Human Spite Started in Monkey-Ape Ancestor
Spiteful behavior is seen to go hand in hand with cooperation among monkeys.
The behavior appears to go hand in hand with cooperation, helping to explain why the most cooperative primate species can also include those who are malicious.
"Cooperation is central to human societies, and the punishment of non-cooperators is thought to play a key role in both the emergence and maintenance of cooperation within social communities," wrote Kristin Leimgruber and her team in a study published in the journal Evolution and Human Behavior.
Leimgruber, a researcher at Yale University, and her colleagues Alexandra Rosati and Laurie Santos studied brown capuchin monkeys, which are known for their intelligence, tool use, self-awareness and cooperation.
The scientists created an experiment where the monkeys could yank on a rope to collapse a table holding a partner monkey's food. Prior research found that chimpanzees would only collapse a partner's table if they experienced a direct personal affront, like if the other chimp stole their food right in front of them. But the monkeys would punish their partner even if the other just had more to eat.
One possible psychological motivation is spite.
"While biologists typically define spite as taking an action at cost to oneself to impose a cost on another, spite at the psychological level involves a tendency to inflict suffering upon a target as a means to an end," the researchers wrote. "Although spite is typically considered unique to human cooperation, the current results are consistent with the possibility that capuchins may experience spite at the psychological level as well."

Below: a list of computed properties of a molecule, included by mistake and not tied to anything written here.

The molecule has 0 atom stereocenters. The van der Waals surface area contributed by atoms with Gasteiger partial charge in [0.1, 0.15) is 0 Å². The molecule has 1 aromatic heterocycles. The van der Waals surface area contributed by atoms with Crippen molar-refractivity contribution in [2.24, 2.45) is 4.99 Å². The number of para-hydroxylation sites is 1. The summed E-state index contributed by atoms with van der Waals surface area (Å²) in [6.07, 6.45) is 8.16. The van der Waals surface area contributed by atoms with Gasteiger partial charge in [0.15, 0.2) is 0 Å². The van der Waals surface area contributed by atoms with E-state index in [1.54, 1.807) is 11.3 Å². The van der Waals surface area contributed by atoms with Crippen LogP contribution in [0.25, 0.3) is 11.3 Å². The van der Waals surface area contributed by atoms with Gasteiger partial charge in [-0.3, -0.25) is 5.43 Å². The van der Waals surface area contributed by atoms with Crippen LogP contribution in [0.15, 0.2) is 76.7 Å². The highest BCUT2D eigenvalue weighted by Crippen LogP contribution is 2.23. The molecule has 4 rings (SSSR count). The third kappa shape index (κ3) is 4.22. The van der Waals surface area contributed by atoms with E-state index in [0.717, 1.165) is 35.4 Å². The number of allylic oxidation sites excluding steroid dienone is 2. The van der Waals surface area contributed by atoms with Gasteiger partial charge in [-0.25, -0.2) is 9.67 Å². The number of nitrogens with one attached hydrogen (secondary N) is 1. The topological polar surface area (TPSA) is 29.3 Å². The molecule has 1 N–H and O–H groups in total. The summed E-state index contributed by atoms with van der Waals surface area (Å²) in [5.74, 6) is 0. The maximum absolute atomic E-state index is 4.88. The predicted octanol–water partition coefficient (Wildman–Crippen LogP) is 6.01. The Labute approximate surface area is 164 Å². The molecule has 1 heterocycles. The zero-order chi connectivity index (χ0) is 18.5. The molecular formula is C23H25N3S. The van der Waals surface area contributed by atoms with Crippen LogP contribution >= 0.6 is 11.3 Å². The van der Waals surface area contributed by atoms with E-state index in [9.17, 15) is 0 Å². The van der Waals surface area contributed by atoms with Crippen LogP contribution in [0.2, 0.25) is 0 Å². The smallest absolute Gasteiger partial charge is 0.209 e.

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Brown capuchin monkeys therefore seem to be capable of spiteful behavior and are sensitive to inequity, traits that together were formerly only associated with humans.
"As a result, it appears as though the evolutionary roots of some human-like punitive tendencies may extend even deeper than previously thought," the researchers believe.
If both monkeys and humans have inherited these tendencies, then they could have been present in the last common ancestor of both of these primates. While the precise identity of that ancestor remains unknown, scientists generally agree that the species lived around 35 million years ago, was small-brained and lemur-like.
It is unclear why some primate species seem to be more cooperative (and, on the flip side, more spiteful) than others, but another new study sheds light on how such behavior can emerge.
Joshua Plotkin, a professor at the University of Pennsylvania's Department of Biology, and colleague Alexander Stewart determined that cooperation emerges when groups are small and memories are long. The findings were published a few weeks ago in the journal Scientific Reports.
"I think a fascinating takeaway from our study," Stewart said, "is that you can get a set of circumstances where there is a kind of runaway feedback loop. Longer memories promote more cooperation and more cooperation promotes longer memories. That kind of situation, where you go from a simpler system to one that is more complex, is a great example of what evolution does, it leads to more and more complexity."
Can cooperation and better long-term memory continue to evolve, however, without the emergence of spiteful behaviors? So long as inequality exists, that appears doubtful.